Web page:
FACTORS CONTROLLING URINE VOLUME
l. Blood Pressure: An increase causes a greater rate
of filtration which causes more water to be present in the developing
urine at # 1.
2. Increased Concentration of Salts or Glucose in Urine:
These substances osmotically draw more water from blood into
tubules and urine. This reverses or slows down osmosis at # 2
and # 4.
3. Decreased Plasma Protein: This leads to a failure
to osmotically draw water out of tubules into the blood at #
2. Therefore, water loss from the kidneys increases.
4. Vasopressin Hormone: Urine volume varies inversely
to the amount of this hormone from the posterior pituitary. The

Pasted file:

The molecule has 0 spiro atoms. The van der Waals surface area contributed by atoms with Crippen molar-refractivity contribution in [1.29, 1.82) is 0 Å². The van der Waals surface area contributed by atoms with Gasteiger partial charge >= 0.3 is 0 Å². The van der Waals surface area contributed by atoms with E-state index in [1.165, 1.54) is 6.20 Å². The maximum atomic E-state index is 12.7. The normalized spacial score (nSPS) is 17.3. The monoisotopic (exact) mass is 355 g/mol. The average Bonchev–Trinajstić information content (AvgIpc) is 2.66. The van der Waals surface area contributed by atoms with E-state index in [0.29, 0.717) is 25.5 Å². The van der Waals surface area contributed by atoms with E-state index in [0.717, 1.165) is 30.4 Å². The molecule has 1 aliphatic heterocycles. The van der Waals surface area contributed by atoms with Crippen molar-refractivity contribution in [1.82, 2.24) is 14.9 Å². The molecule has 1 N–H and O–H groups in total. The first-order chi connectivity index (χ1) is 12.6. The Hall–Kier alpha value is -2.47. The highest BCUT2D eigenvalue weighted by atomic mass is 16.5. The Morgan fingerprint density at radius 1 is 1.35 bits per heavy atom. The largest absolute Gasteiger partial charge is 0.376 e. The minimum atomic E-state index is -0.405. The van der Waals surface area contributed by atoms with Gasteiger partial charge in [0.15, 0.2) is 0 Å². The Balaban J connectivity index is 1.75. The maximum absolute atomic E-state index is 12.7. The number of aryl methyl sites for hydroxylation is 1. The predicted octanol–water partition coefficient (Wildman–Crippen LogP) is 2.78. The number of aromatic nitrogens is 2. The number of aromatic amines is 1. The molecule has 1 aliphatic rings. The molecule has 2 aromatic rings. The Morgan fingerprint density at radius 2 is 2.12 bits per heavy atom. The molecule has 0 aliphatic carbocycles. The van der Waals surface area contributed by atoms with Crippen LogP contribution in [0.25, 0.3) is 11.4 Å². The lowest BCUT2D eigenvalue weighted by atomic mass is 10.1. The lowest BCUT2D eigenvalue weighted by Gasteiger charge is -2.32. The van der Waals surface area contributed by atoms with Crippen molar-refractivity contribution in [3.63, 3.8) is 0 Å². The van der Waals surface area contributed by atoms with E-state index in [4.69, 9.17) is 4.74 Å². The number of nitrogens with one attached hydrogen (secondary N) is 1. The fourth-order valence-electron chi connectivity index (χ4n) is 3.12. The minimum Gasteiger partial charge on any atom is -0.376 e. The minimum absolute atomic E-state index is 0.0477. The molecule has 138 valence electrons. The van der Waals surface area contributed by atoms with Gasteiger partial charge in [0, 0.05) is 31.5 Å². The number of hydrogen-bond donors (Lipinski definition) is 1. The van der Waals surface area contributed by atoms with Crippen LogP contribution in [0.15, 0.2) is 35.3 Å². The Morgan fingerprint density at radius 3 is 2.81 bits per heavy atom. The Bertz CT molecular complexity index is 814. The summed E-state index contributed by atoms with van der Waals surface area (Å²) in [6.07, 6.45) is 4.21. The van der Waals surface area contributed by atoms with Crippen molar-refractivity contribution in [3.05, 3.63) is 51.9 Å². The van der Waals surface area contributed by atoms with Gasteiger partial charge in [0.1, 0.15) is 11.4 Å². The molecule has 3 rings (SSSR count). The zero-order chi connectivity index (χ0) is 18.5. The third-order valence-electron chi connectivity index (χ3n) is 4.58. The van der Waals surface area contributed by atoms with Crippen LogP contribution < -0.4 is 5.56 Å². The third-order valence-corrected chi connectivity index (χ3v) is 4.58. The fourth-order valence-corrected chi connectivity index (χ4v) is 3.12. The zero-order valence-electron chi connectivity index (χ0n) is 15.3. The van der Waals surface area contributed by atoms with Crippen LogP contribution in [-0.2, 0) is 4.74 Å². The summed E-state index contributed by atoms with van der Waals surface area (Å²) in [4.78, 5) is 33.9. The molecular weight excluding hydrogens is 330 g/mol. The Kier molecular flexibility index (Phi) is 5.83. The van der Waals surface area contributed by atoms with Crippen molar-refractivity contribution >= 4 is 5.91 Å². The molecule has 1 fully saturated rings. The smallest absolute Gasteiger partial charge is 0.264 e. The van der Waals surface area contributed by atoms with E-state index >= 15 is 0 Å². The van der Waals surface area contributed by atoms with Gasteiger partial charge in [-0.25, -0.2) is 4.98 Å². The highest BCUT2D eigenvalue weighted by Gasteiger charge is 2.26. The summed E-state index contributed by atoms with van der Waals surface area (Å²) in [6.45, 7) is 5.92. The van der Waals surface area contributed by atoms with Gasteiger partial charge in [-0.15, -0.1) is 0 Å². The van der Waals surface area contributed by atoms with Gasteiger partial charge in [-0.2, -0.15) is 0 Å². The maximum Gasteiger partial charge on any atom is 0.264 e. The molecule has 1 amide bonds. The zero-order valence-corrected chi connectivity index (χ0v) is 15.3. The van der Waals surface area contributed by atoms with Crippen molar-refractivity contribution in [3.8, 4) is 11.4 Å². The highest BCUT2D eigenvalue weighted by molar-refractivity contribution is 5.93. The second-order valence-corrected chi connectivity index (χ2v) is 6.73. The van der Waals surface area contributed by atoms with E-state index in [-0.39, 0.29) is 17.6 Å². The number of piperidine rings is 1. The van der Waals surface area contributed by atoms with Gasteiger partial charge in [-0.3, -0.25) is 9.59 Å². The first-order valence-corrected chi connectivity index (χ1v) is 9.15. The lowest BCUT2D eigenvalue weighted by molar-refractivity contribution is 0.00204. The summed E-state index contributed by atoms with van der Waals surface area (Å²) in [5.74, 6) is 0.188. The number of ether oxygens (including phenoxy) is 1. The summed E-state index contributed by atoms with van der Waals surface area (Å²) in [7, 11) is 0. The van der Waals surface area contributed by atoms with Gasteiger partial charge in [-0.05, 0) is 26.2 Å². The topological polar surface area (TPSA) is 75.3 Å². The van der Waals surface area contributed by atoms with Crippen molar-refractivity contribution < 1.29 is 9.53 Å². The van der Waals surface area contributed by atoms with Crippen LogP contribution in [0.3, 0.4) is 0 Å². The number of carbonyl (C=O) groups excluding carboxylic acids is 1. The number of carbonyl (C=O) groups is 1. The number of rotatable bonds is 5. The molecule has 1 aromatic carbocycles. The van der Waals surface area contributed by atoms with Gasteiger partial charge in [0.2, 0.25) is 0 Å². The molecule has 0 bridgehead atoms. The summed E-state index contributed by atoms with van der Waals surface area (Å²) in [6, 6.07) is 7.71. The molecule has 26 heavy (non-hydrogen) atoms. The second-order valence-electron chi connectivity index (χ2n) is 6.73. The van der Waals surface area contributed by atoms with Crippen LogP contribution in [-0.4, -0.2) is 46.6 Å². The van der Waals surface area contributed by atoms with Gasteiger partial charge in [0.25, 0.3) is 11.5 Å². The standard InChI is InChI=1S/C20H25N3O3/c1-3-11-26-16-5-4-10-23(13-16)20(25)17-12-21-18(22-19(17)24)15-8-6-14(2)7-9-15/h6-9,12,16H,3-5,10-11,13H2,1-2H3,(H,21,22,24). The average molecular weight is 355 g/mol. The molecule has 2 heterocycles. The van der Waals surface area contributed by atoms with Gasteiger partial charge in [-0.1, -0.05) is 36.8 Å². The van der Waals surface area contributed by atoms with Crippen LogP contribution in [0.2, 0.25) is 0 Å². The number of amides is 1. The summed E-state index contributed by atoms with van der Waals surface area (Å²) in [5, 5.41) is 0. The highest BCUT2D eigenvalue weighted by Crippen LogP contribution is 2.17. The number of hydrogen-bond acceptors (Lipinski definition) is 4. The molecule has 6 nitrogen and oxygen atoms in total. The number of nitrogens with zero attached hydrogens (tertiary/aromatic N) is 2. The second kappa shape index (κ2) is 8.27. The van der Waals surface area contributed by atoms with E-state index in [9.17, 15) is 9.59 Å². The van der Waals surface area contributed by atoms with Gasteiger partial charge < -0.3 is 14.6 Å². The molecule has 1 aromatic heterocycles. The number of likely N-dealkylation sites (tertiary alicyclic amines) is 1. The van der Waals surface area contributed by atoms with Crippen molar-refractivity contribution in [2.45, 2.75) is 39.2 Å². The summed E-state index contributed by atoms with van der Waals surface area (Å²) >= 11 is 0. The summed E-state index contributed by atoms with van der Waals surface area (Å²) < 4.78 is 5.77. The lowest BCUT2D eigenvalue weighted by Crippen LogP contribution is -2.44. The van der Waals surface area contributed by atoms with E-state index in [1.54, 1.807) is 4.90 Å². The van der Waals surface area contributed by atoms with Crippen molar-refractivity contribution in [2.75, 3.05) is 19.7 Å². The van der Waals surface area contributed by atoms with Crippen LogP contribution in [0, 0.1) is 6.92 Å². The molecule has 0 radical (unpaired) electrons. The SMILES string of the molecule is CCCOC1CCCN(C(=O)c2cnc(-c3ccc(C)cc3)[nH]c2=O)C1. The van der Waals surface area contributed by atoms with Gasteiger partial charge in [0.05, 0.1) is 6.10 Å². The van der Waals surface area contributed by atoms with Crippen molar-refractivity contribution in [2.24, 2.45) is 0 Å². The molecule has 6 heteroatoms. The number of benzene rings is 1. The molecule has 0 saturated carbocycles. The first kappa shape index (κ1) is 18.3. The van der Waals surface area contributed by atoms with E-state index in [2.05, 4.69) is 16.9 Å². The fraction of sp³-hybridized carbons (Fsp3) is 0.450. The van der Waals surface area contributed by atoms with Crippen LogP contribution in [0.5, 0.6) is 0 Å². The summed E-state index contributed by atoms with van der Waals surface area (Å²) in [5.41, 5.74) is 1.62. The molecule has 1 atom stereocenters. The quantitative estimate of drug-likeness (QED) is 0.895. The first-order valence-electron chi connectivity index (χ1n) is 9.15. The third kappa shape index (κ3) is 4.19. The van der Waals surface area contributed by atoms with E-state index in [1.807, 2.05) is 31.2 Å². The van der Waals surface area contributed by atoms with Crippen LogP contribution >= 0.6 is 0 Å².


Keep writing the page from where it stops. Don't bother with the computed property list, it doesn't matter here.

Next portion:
hormone may be stimulated by osmotic pressure in the plasma.
Increasing osmotic pressure, increases vasopressin, which finally
causes a decrease in urine volume.
5. Water Loss from Other Sources: Urine volume varies
inversely with water lost from other systems such as perspiration
6. Diuretics: These agents stimulate the production
of more urine and
the excretion of salt.
Summary and Application: The chief natural diuretic
is water itself. Ingestion of a large amount of water temporarily
increases the plasma compartment volume. This causes a rise in
blood pressure which increases the rate of filtration. In addition
the plasma has been diluted, therefore, osmotic pressure is lowered.
The lower osmotic pressure causes a decrease in vasopressin hormone.
All of these factors lead to an increase in urine volume.